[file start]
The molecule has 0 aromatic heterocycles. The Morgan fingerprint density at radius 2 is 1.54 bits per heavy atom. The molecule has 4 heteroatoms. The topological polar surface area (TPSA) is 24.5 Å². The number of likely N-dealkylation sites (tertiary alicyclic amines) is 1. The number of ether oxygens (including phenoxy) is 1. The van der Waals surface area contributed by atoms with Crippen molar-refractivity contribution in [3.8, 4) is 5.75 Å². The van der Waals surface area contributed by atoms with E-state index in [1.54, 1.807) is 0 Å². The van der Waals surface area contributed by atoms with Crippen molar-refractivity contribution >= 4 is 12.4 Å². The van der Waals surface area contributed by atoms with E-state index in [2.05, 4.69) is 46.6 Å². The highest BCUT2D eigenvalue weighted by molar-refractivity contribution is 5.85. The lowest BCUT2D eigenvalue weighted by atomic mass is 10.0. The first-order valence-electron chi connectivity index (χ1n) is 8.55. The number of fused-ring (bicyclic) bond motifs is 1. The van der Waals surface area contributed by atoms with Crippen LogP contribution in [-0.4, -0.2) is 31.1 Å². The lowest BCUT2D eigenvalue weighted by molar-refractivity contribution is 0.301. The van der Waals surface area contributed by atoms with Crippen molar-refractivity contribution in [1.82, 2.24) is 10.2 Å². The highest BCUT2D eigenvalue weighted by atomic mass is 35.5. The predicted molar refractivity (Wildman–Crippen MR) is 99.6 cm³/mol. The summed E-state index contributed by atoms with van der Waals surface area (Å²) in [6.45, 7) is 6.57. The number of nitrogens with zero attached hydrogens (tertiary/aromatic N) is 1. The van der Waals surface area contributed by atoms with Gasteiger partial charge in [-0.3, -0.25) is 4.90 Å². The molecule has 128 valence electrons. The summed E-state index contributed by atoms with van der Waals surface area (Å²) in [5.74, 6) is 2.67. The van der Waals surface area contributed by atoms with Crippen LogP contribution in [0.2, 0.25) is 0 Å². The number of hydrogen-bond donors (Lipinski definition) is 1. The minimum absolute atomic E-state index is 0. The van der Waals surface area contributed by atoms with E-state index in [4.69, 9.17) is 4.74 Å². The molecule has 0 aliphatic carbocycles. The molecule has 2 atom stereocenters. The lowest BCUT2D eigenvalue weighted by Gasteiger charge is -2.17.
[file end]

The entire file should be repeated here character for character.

The molecule has 0 aromatic heterocycles. The Morgan fingerprint density at radius 2 is 1.54 bits per heavy atom. The molecule has 4 heteroatoms. The topological polar surface area (TPSA) is 24.5 Å². The number of likely N-dealkylation sites (tertiary alicyclic amines) is 1. The number of ether oxygens (including phenoxy) is 1. The van der Waals surface area contributed by atoms with Crippen molar-refractivity contribution in [3.8, 4) is 5.75 Å². The van der Waals surface area contributed by atoms with E-state index in [1.54, 1.807) is 0 Å². The van der Waals surface area contributed by atoms with Crippen molar-refractivity contribution >= 4 is 12.4 Å². The van der Waals surface area contributed by atoms with E-state index in [2.05, 4.69) is 46.6 Å². The highest BCUT2D eigenvalue weighted by molar-refractivity contribution is 5.85. The lowest BCUT2D eigenvalue weighted by atomic mass is 10.0. The first-order valence-electron chi connectivity index (χ1n) is 8.55. The number of fused-ring (bicyclic) bond motifs is 1. The van der Waals surface area contributed by atoms with Crippen LogP contribution in [-0.4, -0.2) is 31.1 Å². The lowest BCUT2D eigenvalue weighted by molar-refractivity contribution is 0.301. The van der Waals surface area contributed by atoms with Crippen molar-refractivity contribution in [1.82, 2.24) is 10.2 Å². The highest BCUT2D eigenvalue weighted by atomic mass is 35.5. The predicted molar refractivity (Wildman–Crippen MR) is 99.6 cm³/mol. The summed E-state index contributed by atoms with van der Waals surface area (Å²) in [6.45, 7) is 6.57. The number of nitrogens with zero attached hydrogens (tertiary/aromatic N) is 1. The van der Waals surface area contributed by atoms with Gasteiger partial charge in [-0.3, -0.25) is 4.90 Å². The molecule has 128 valence electrons. The summed E-state index contributed by atoms with van der Waals surface area (Å²) in [5.74, 6) is 2.67. The van der Waals surface area contributed by atoms with Crippen LogP contribution in [0.2, 0.25) is 0 Å². The number of hydrogen-bond donors (Lipinski definition) is 1. The minimum absolute atomic E-state index is 0. The van der Waals surface area contributed by atoms with E-state index in [4.69, 9.17) is 4.74 Å². The molecule has 0 aliphatic carbocycles. The molecule has 2 atom stereocenters. The lowest BCUT2D eigenvalue weighted by Gasteiger charge is -2.17.